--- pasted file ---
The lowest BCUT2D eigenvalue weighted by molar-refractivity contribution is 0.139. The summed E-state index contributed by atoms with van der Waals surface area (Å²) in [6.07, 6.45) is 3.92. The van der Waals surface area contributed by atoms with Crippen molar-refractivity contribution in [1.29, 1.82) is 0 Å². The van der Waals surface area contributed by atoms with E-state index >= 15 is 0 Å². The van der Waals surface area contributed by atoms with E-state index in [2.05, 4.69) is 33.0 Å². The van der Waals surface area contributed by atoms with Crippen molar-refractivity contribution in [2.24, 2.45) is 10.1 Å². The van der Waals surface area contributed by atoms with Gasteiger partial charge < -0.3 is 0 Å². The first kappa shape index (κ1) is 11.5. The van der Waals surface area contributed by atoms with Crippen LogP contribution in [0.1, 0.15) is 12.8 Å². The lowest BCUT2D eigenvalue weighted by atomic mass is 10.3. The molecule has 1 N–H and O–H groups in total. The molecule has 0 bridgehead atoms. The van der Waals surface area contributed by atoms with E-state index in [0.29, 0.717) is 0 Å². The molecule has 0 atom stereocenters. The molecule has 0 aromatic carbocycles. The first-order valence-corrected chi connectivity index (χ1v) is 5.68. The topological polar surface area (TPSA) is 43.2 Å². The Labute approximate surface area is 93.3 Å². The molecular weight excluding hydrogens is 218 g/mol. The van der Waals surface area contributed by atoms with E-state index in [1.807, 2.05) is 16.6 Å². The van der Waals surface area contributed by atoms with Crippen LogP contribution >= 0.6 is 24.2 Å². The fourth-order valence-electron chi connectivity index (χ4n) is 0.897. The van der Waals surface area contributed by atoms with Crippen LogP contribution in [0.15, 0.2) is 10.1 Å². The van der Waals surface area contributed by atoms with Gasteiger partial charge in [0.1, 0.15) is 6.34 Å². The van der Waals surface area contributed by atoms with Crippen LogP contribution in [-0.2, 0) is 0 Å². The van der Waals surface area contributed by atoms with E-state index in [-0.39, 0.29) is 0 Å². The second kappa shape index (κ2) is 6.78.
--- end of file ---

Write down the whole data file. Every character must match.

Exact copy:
The lowest BCUT2D eigenvalue weighted by molar-refractivity contribution is 0.139. The summed E-state index contributed by atoms with van der Waals surface area (Å²) in [6.07, 6.45) is 3.92. The van der Waals surface area contributed by atoms with Crippen molar-refractivity contribution in [1.29, 1.82) is 0 Å². The van der Waals surface area contributed by atoms with E-state index >= 15 is 0 Å². The van der Waals surface area contributed by atoms with E-state index in [2.05, 4.69) is 33.0 Å². The van der Waals surface area contributed by atoms with Crippen molar-refractivity contribution in [2.24, 2.45) is 10.1 Å². The van der Waals surface area contributed by atoms with Gasteiger partial charge < -0.3 is 0 Å². The first kappa shape index (κ1) is 11.5. The van der Waals surface area contributed by atoms with Crippen LogP contribution in [0.1, 0.15) is 12.8 Å². The lowest BCUT2D eigenvalue weighted by atomic mass is 10.3. The molecule has 1 N–H and O–H groups in total. The molecule has 0 bridgehead atoms. The van der Waals surface area contributed by atoms with E-state index in [0.29, 0.717) is 0 Å². The molecule has 0 atom stereocenters. The molecule has 0 aromatic carbocycles. The first-order valence-corrected chi connectivity index (χ1v) is 5.68. The topological polar surface area (TPSA) is 43.2 Å². The Labute approximate surface area is 93.3 Å². The molecular weight excluding hydrogens is 218 g/mol. The van der Waals surface area contributed by atoms with E-state index in [1.807, 2.05) is 16.6 Å². The van der Waals surface area contributed by atoms with Crippen LogP contribution >= 0.6 is 24.2 Å². The fourth-order valence-electron chi connectivity index (χ4n) is 0.897. The van der Waals surface area contributed by atoms with Crippen LogP contribution in [0.15, 0.2) is 10.1 Å². The van der Waals surface area contributed by atoms with Gasteiger partial charge in [0.1, 0.15) is 6.34 Å². The van der Waals surface area contributed by atoms with Crippen LogP contribution in [-0.2, 0) is 0 Å². The van der Waals surface area contributed by atoms with E-state index in [-0.39, 0.29) is 0 Å². The second kappa shape index (κ2) is 6.78.